The Art of Trash Talk
Is trash talk the decline of sportsmanship and yet another sign of society's loss of civility?
By Jason Silverman published September 1, 1999 - last reviewed on June 9, 2016
Trash talk, the practice of boasting and insulting one's foes on court or afield, may be one of our culture's most beloved, and most reviled, phenomena. Commercials from athletic companies such as Nike often glorify trash talking, suggesting that bad manners are essential to good basketball. But critics see in trash talk the decline of sportsmanship and consider it yet another sign of society's general loss of civility.
Professional sports leagues discourage trash talking with no-taunting rules. Far from trashing trash talk, however, Richard Lapchick contends that it actually serves a good purpose.
Founder of the the Center for the Study of Sport in Society at Northeastern University and son of NBA player and coach Joe Lapchick, the sociologist points out that while "the language has changed, and the form is different," trash talk has historically given players a mental edge over their opponents.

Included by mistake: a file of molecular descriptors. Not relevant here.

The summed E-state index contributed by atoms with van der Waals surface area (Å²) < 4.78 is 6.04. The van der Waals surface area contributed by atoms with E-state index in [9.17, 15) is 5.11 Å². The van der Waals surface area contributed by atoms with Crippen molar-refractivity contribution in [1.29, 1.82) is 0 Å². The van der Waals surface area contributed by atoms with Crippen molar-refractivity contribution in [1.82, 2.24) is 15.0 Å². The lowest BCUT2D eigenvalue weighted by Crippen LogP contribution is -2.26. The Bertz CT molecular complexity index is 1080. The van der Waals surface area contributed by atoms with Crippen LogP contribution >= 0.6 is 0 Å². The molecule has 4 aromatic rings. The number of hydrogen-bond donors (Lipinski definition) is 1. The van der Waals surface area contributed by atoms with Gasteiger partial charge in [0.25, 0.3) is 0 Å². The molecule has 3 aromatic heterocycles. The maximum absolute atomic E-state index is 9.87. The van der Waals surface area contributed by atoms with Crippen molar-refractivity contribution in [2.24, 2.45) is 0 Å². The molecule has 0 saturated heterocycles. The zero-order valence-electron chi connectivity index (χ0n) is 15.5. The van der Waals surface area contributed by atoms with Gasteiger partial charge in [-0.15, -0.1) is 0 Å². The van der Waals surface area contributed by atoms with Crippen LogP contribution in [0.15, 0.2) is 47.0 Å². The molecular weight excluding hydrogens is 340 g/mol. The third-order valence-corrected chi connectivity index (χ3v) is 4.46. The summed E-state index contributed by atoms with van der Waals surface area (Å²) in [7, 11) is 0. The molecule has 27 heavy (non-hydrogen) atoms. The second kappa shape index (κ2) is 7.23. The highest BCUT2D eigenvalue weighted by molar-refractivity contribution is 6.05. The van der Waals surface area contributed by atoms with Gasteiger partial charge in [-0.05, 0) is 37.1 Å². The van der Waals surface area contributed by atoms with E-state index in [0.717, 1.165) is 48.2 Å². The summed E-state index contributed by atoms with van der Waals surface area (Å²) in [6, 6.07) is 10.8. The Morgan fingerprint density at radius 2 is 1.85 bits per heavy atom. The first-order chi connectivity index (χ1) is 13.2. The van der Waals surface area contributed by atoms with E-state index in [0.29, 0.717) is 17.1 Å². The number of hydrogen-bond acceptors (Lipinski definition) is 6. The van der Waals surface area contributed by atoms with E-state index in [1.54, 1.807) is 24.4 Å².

"Those who are older know that trash talking has been part of basketball and football for a long time," Lapchick notes.
But does it work? Jonathan Katz, a New York City-based clinical sports psychologist, is doubtful. He believes that thinking up put-downs can actually impair an athlete's performance.
"Some players feel they can intimidate other players by getting into their heads," says Katz, who has worked with the New Jersey Nets and several college basketball teams. "But many athletes are putting time and energy into something that distracts them from playing their best. Playing well is the most intimidating factor."
Still, sports history is filled with famous trash talkers. One well-known athlete, a young man named David, was able to use a verbal attack to his benefit in a battle with a heavily favored foe. "I will strike you down and cut off your head," David proclaims to his much larger enemy, Goliath, in the first chapter of the biblical book of Samuel. And the rest is trash-talking history.